I have received preserved specimens (in ethanol) and some pictures taken in-vitro of living specimens from one of the on-board biologists (Mrs J. Martin, from IFREMER) and I try to identify them for her.
The joined pictures are :
1) N0817 JM1396-1370 2 living specimens; submerged
2) N0796 PL1247-1249 4 living specimens in the dry
3) N0822 VA-833 preserved; back side + scale
4) N0822 VA-836-837-839 preserved; anterior process, rhinophore, branchial plume
5) N0822 VA-840-842-844 preserved; right side, left side, ventral side
I am not familiar with deep-sea species but, with the help of theseaslugforum, I think it might be Kaloplocamus ramosus (Cantraine, 1835). I would certainly welcome your opinion on this identification, since, if I am correct, this would be, to my knowledge, the first reports of this species for the French Atlantic coast.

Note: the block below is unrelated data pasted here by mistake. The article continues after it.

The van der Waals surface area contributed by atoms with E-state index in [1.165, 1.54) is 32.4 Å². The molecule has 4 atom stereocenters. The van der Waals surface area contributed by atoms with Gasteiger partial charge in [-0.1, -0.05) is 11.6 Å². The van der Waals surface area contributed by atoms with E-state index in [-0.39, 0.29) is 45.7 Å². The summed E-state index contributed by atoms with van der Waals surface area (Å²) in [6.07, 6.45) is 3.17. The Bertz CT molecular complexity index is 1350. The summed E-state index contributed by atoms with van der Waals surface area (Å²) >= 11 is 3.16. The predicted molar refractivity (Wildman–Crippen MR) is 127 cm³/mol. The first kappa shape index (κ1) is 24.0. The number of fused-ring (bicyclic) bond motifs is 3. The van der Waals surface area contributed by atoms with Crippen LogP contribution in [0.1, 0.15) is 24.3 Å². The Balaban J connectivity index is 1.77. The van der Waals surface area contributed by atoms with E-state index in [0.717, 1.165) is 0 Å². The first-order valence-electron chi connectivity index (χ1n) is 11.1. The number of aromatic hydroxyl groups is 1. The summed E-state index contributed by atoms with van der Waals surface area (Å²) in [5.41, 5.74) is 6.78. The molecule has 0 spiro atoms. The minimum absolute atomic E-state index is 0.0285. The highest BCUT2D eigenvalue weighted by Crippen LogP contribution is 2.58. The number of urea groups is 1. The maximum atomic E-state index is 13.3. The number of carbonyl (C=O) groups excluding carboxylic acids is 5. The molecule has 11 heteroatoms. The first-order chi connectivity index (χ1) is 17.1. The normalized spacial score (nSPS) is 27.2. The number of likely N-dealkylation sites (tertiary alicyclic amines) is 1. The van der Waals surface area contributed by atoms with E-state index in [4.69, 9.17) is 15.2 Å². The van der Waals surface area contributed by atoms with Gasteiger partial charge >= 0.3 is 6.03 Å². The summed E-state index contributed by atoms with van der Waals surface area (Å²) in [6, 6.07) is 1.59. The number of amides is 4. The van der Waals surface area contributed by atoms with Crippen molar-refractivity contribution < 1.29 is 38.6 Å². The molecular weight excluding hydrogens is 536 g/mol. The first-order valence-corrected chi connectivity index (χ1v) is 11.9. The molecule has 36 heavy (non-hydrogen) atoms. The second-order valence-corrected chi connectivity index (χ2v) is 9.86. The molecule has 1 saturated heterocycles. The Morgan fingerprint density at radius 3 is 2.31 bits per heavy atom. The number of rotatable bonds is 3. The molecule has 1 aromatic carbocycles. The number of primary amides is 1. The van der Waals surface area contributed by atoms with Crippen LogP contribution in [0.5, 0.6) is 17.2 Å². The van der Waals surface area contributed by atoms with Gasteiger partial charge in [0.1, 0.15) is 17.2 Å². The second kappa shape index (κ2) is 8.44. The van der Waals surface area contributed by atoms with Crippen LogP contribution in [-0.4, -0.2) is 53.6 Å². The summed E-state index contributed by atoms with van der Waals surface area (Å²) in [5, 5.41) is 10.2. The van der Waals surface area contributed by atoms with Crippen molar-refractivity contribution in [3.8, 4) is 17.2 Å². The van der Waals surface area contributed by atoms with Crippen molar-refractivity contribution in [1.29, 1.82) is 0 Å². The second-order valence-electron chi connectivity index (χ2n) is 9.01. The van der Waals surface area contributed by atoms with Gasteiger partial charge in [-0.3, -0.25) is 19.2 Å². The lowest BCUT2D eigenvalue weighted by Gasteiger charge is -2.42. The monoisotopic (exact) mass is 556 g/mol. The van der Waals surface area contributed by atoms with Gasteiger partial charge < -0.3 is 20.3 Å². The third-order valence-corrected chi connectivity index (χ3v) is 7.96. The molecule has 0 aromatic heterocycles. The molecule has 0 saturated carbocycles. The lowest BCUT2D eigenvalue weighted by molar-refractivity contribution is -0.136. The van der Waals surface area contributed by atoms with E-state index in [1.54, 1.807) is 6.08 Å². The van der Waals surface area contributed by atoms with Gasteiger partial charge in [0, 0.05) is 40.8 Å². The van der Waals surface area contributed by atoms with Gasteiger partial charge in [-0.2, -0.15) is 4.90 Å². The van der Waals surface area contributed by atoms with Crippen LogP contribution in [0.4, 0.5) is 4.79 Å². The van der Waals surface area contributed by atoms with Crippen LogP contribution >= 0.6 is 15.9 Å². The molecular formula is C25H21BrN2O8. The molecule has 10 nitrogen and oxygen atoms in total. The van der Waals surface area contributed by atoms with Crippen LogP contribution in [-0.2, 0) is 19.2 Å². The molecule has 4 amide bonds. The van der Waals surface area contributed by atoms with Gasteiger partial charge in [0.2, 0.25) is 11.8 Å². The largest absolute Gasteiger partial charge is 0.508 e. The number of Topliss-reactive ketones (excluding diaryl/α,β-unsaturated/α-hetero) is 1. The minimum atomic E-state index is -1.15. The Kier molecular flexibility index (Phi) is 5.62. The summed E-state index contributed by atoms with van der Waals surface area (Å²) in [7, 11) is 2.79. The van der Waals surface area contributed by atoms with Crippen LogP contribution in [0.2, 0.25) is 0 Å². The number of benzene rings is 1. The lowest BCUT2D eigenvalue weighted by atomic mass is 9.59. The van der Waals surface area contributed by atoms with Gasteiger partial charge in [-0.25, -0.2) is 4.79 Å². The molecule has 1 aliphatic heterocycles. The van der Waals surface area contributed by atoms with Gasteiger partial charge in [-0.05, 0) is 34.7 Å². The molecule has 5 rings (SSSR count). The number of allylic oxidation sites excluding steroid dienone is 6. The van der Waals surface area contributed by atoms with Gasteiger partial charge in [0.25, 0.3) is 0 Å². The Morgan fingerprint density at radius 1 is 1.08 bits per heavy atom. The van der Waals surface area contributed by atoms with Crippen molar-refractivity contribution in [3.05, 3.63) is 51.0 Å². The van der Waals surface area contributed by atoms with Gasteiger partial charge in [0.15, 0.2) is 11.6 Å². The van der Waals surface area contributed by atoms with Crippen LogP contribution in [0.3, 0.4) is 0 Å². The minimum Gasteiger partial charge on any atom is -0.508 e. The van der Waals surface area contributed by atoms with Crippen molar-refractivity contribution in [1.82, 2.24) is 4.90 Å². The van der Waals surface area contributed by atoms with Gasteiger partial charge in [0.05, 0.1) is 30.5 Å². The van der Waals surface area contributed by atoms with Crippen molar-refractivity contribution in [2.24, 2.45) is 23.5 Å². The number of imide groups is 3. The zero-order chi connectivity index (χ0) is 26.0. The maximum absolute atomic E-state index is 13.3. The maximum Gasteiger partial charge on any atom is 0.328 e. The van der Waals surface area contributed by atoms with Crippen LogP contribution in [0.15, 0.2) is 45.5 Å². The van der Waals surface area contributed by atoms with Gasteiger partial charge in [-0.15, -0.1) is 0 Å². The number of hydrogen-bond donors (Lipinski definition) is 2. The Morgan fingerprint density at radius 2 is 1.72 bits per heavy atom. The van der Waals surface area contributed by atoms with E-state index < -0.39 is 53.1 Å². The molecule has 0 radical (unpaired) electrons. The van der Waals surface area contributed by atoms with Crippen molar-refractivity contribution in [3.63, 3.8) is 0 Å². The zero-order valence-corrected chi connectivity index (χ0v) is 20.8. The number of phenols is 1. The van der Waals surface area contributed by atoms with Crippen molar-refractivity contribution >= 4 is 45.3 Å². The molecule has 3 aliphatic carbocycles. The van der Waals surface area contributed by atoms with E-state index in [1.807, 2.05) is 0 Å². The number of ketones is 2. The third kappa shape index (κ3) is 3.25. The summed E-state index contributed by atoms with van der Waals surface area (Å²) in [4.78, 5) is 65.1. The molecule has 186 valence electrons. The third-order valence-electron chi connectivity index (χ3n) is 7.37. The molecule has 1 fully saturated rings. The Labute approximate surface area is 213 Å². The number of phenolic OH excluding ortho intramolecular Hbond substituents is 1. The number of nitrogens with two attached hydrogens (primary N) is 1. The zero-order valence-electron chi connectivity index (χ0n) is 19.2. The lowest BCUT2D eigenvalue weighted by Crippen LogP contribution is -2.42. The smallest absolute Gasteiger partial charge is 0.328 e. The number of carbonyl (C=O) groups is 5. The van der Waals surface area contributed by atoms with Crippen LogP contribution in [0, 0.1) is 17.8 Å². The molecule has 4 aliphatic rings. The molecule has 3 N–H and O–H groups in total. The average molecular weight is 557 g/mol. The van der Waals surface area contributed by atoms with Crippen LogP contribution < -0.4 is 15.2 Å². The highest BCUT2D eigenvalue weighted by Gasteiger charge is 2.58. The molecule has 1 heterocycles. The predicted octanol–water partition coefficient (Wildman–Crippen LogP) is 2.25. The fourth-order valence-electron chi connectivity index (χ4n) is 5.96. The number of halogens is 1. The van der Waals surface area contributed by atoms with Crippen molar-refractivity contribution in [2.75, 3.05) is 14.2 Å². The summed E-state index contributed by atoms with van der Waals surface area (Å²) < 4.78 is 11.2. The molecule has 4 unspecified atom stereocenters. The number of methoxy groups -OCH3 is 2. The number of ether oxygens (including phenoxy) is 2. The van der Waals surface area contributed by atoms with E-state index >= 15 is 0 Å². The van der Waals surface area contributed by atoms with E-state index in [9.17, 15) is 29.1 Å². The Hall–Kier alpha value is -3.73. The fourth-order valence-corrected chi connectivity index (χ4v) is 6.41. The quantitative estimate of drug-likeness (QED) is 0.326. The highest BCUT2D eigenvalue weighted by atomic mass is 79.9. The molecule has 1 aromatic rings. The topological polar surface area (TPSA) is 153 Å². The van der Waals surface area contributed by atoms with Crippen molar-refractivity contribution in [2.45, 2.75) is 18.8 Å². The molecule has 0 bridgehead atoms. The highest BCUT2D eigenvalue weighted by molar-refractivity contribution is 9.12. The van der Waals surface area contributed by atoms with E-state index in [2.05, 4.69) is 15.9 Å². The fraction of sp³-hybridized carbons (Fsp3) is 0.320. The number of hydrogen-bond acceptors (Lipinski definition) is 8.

Locality: Northern part of the Bay of Biscay, offshore the southern Brittany peninsula, , ranging from 133 to 185 meters, France, NE-Atlantic, Between 21 october and 12 november 2009 , bottom trawling. Length: 20 to 26 mm.. Photographer: several.
In the forum messages #1478 and #13091, you mentioned your interest in examining NE-Atlantic specimens. If you are still interested, I have received the authorization from the collector (Mrs J. Martin) to send you a couple at the adress of your choice.
I thank you very much for your help in this particular case and also for the immense help the forum provides to all interested in Opisthobranchia.
Scientific associate (Malacology section) of
the Royal Belgian Insitute for Natural Sciences (RBINS)